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Title: Design of synthetic bacterial communities for predictable plant phenotypes

Abstract

Specific members of complex microbiota can influence host phenotypes, depending on both the abiotic environment and the presence of other microorganisms. Therefore, it is challenging to define bacterial combinations that have predictable host phenotypic outputs. We demonstrate that plant–bacterium binary-association assays inform the design of small synthetic communities with predictable phenotypes in the host. Specifically, we constructed synthetic communities that modified phosphate accumulation in the shoot and induced phosphate starvation–responsive genes in a predictable fashion. We found that bacterial colonization of the plant is not a predictor of the plant phenotypes we analyzed. In conclusion, we demonstrated that characterizing a subset of all possible bacterial synthetic communities is sufficient to predict the outcome of untested bacterial consortia. Our results demonstrate that it is possible to infer causal relationships between microbiota membership and host phenotypes and to use these inferences to rationally design novel communities.

Authors:
 [1];  [2];  [3];  [3];  [3];  [3];  [3];  [4];  [5];  [3];  [3];  [6];  [3];  [7];  [8]
  1. Univ. of North Carolina, Chapel Hill, NC (United States); Stanford Univ., Stanford, CA (United States)
  2. Univ. of North Carolina, Chapel Hill, NC (United States); Facebook Inc., Seattle, WA (United States)
  3. Univ. of North Carolina, Chapel Hill, NC (United States)
  4. Univ. of North Carolina, Chapel Hill, NC (United States); BD Technologies, Durham, NC (United States)
  5. Univ. of North Carolina, Chapel Hill, NC (United States); Univ. of Georgia, Athens, GA (United States)
  6. Univ. of North Carolina, Chapel Hill, NC (United States); Calico Life Sciences, San Francisco, CA (United States)
  7. Univ. of North Carolina, Chapel Hill, NC (United States); Univ. of Nottingham, Sutton Bonington (United Kingdom)
  8. Max Planck Inst., Heidelberg (Germany)
Publication Date:
Research Org.:
Univ. of Nebraska, Lincoln, NE (United States)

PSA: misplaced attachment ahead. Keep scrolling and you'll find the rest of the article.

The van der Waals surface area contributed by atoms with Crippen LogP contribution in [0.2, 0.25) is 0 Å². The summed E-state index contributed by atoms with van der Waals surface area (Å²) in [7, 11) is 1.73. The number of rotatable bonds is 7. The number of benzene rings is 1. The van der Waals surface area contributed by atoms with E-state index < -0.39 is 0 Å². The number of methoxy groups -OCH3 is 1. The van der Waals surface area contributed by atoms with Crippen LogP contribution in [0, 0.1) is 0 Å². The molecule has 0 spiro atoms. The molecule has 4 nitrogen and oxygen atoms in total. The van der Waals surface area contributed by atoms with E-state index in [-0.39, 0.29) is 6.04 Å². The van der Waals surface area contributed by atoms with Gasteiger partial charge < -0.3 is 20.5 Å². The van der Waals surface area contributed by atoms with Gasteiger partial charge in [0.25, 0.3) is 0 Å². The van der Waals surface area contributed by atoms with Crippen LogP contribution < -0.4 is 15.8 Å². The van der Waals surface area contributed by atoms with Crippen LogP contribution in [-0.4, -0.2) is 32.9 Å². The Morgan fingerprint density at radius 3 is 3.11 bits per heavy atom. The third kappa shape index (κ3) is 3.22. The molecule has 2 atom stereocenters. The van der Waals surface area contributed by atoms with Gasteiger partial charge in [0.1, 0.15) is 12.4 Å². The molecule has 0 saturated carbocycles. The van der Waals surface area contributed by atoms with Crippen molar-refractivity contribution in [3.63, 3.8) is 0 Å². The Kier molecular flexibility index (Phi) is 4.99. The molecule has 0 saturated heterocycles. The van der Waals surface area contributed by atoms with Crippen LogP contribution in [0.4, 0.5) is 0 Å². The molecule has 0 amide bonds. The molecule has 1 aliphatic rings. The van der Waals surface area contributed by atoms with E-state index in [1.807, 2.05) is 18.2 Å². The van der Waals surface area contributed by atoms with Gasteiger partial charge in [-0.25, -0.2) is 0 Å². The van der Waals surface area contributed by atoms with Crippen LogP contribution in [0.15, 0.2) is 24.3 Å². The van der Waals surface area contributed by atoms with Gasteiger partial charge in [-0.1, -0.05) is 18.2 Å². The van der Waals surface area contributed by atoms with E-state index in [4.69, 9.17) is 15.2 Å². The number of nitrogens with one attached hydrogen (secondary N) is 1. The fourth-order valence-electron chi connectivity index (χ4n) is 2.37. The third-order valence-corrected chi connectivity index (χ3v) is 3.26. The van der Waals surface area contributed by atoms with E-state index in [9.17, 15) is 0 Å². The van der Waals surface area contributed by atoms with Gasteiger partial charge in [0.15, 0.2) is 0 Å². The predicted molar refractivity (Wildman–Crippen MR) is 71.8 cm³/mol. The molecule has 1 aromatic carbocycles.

Sponsoring Org.:
USDOE
OSTI Identifier:
1499872
Grant/Contract Number:  
SC0014395
Resource Type:
Journal Article: Accepted Manuscript
Journal Name:
PLoS biology (Online)
Additional Journal Information:
Journal Volume: 16; Journal Issue: 2; Journal ID: ISSN 1545-7885
Publisher:
Public Library of Science
Country of Publication:
United States
Language:
English
Subject:
59 BASIC BIOLOGICAL SCIENCES

Citation Formats

Herrera Paredes, Sur, Gao, Tianxiang, Law, Theresa F., Finkel, Omri M., Mucyn, Tatiana, Teixeira, Paulo José Pereira Lima, Salas González, Isaí, Feltcher, Meghan E., Powers, Matthew J., Shank, Elizabeth A., Jones, Corbin D., Jojic, Vladimir, Dangl, Jeffery L., Castrillo, Gabriel, and Kemen, Eric. Design of synthetic bacterial communities for predictable plant phenotypes. United States: N. p., 2018. Web. doi:10.1371/journal.pbio.2003962.
Herrera Paredes, Sur, Gao, Tianxiang, Law, Theresa F., Finkel, Omri M., Mucyn, Tatiana, Teixeira, Paulo José Pereira Lima, Salas González, Isaí, Feltcher, Meghan E., Powers, Matthew J., Shank, Elizabeth A., Jones, Corbin D., Jojic, Vladimir, Dangl, Jeffery L., Castrillo, Gabriel, & Kemen, Eric. Design of synthetic bacterial communities for predictable plant phenotypes. United States. doi:10.1371/journal.pbio.2003962.
Herrera Paredes, Sur, Gao, Tianxiang, Law, Theresa F., Finkel, Omri M., Mucyn, Tatiana, Teixeira, Paulo José Pereira Lima, Salas González, Isaí, Feltcher, Meghan E., Powers, Matthew J., Shank, Elizabeth A., Jones, Corbin D., Jojic, Vladimir, Dangl, Jeffery L., Castrillo, Gabriel, and Kemen, Eric. Tue . "Design of synthetic bacterial communities for predictable plant phenotypes". United States. doi:10.1371/journal.pbio.2003962. https://www.osti.gov/servlets/purl/1499872.
@article{osti_1499872,
title = {Design of synthetic bacterial communities for predictable plant phenotypes},
author = {Herrera Paredes, Sur and Gao, Tianxiang and Law, Theresa F. and Finkel, Omri M. and Mucyn, Tatiana and Teixeira, Paulo José Pereira Lima and Salas González, Isaí and Feltcher, Meghan E. and Powers, Matthew J. and Shank, Elizabeth A. and Jones, Corbin D. and Jojic, Vladimir and Dangl, Jeffery L. and Castrillo, Gabriel and Kemen, Eric},
abstractNote = {Specific members of complex microbiota can influence host phenotypes, depending on both the abiotic environment and the presence of other microorganisms. Therefore, it is challenging to define bacterial combinations that have predictable host phenotypic outputs. We demonstrate that plant–bacterium binary-association assays inform the design of small synthetic communities with predictable phenotypes in the host. Specifically, we constructed synthetic communities that modified phosphate accumulation in the shoot and induced phosphate starvation–responsive genes in a predictable fashion. We found that bacterial colonization of the plant is not a predictor of the plant phenotypes we analyzed. In conclusion, we demonstrated that characterizing a subset of all possible bacterial synthetic communities is sufficient to predict the outcome of untested bacterial consortia. Our results demonstrate that it is possible to infer causal relationships between microbiota membership and host phenotypes and to use these inferences to rationally design novel communities.},
doi = {10.1371/journal.pbio.2003962},
journal = {PLoS biology (Online)},
issn = {1545-7885},
number = 2,
volume = 16,
place = {United States},
year = {2018},
month = {2}
}

Journal Article:
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